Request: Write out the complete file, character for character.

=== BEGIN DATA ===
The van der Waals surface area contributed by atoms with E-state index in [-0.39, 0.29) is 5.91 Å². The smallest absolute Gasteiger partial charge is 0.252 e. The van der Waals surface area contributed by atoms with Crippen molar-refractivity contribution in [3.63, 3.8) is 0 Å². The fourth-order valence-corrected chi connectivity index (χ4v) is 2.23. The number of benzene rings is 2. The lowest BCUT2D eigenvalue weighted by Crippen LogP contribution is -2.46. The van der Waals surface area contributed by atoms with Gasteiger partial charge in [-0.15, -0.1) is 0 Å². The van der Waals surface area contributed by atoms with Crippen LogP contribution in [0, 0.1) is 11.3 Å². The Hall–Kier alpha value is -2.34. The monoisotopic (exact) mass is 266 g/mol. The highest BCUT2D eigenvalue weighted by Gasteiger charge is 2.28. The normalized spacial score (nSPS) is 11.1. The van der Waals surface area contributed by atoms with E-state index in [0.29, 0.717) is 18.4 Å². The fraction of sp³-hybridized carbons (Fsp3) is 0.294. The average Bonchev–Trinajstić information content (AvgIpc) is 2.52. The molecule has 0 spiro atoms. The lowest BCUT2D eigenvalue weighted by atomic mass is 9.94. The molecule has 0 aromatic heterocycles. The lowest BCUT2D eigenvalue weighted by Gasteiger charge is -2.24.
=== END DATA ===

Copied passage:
The van der Waals surface area contributed by atoms with E-state index in [-0.39, 0.29) is 5.91 Å². The smallest absolute Gasteiger partial charge is 0.252 e. The van der Waals surface area contributed by atoms with Crippen molar-refractivity contribution in [3.63, 3.8) is 0 Å². The fourth-order valence-corrected chi connectivity index (χ4v) is 2.23. The number of benzene rings is 2. The lowest BCUT2D eigenvalue weighted by Crippen LogP contribution is -2.46. The van der Waals surface area contributed by atoms with Gasteiger partial charge in [-0.15, -0.1) is 0 Å². The van der Waals surface area contributed by atoms with Crippen LogP contribution in [0, 0.1) is 11.3 Å². The Hall–Kier alpha value is -2.34. The monoisotopic (exact) mass is 266 g/mol. The highest BCUT2D eigenvalue weighted by Gasteiger charge is 2.28. The normalized spacial score (nSPS) is 11.1. The van der Waals surface area contributed by atoms with E-state index in [0.29, 0.717) is 18.4 Å². The fraction of sp³-hybridized carbons (Fsp3) is 0.294. The average Bonchev–Trinajstić information content (AvgIpc) is 2.52. The molecule has 0 spiro atoms. The lowest BCUT2D eigenvalue weighted by atomic mass is 9.94. The molecule has 0 aromatic heterocycles. The lowest BCUT2D eigenvalue weighted by Gasteiger charge is -2.24.